If that hasn’t scared you off then you are probably one of those brave boys or girls who welcomes His gelid embrace with open arms…if not open palms. In which case, I say crack on! Here are some tips for you and your bits.


If you’re looking to go out gagging, there’s no method more effective than utilizing nature’s finest as your sexual aid. Just ask the unemployed twenty-something who knocked on his neighbors’ door, seeking assistance after an afternoon bout of making the bald man cry resulted in a zucchini getting wedged in his throat.

According to the official report, “Removal of the trousers showed the penis to be semi-erect; around the base of the penis was a rubber band. On the lower abdomen and in the groin was dried, white coloured material, subsequently identified as semen…Internal examination showed a zucchini impacted in the larynx and oropharynx, totally occluding the airway…”


Spark things up with a little electricity; if it’s good enough for that ole lady killer Egidius Schiffer, it should be good enough for you. Schiffer showed the world that his creativity extended far beyond murdering hitchhikers when he removed a cable from a table lamp and wrapped it around his nipples and dick.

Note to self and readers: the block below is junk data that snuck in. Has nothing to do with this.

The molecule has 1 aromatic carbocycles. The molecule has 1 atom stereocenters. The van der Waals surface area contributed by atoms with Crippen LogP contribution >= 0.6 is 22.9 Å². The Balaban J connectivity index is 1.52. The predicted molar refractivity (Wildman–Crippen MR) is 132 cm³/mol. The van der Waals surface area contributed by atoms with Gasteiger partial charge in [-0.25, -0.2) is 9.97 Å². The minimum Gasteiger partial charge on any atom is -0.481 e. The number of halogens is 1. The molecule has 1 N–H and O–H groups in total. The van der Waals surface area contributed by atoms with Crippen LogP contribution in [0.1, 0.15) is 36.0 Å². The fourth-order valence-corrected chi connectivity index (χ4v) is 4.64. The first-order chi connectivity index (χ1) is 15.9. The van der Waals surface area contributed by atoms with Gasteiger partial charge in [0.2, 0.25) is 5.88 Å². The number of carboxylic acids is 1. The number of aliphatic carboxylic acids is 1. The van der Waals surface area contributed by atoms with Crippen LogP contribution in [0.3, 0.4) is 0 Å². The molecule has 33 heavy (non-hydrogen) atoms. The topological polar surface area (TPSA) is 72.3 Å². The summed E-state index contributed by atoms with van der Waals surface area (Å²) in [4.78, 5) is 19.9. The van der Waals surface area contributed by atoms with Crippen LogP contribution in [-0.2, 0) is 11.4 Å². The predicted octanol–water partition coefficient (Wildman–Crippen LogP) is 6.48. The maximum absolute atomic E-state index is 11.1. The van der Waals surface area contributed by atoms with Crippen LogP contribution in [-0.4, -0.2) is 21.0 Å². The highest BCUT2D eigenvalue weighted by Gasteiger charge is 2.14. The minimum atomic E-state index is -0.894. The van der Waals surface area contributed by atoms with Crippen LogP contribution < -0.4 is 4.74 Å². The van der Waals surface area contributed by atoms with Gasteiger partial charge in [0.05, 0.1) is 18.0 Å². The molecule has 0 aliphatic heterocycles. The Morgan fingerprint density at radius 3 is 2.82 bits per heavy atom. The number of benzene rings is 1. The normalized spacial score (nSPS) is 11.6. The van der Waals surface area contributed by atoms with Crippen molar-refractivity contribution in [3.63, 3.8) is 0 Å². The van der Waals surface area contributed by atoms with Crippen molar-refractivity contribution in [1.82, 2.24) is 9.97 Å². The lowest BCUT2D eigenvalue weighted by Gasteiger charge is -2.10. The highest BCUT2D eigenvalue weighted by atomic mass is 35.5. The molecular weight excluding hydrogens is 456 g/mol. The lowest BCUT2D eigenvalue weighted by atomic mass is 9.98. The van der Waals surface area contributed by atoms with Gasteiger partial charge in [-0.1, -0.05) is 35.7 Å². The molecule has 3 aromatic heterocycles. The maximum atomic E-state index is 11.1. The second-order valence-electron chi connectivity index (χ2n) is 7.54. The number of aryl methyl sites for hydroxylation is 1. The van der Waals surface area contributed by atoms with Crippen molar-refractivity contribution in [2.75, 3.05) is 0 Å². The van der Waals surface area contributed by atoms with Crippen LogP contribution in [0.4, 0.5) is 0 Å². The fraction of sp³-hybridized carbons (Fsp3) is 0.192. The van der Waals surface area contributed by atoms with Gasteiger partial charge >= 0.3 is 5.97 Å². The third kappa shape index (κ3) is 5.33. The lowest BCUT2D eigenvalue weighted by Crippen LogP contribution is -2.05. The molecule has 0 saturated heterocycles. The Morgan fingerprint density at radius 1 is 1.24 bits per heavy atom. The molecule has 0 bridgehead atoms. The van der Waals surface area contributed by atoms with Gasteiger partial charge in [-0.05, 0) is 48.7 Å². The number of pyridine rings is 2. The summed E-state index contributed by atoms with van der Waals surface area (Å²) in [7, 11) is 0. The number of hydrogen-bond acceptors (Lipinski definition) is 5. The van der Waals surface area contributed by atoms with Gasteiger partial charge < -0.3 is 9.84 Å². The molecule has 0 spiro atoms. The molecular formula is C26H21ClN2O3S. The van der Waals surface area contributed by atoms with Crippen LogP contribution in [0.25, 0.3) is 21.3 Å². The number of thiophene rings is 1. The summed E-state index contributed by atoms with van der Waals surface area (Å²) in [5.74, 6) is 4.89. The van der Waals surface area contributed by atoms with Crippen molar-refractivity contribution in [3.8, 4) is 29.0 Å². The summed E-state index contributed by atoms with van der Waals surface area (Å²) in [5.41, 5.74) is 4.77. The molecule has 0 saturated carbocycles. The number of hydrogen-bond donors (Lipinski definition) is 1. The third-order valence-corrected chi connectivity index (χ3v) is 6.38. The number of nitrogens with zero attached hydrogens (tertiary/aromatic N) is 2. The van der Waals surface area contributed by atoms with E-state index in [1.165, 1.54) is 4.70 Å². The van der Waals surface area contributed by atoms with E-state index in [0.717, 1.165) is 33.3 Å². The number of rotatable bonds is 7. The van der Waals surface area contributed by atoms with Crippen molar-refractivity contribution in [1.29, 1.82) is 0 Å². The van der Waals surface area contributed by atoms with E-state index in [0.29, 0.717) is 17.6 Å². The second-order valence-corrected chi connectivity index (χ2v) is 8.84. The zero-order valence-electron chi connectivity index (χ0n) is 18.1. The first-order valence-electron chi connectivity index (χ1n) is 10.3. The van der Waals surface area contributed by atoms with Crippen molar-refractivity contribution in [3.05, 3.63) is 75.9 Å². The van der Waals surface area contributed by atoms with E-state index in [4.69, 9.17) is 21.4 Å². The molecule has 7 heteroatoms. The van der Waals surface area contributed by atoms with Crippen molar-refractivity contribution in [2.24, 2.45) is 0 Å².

[Note: If you survive the same, you’ve totally gotta start a phallus-obsessed punk band called Nipples & Dick.]

Schiffer then stuck the end of the cable into a power socket, thus creating world’s worst weenie roast. When the electrical current flowed through his chest, homeboy had a fatal heart attack. But hey, all great orgasms require great sacrifice and if you don’t believe me, just look at this!


Sometimes, rubbing one out won’t cut the mustard; some might even say rubbing six out isn’t sufficient. Any artist will tell you that it can take multiple tries before you create a work of genuine perfection.

Don’t be afraid to really get in there and rock out with your cock out till the clock stops ticking. This guy certainly wasn’t when he flogged the bishop until it quite literally fell off. For this brave young man, it took 62 consecutive tries to achieve an orgasm so incredible it blew his baguette clean off.


If we’re being honest, we all know you suck, but you know what sucks even harder? A vacuum cleaner. That’s right, don’t be shy, let your freak flag fly. If a 57-year old man can do it, so can you.

If you’re anything like him, the vacuum cleaner won’t be enough, so be sure to take a page from his playbook and bring along a bottle of wine, some pantyhose, several jars of lubricant, a glass of urine and a wooden table leg. Remember, vacuum cleaners can suck, but it’s your prostate that’ll really makes you blow.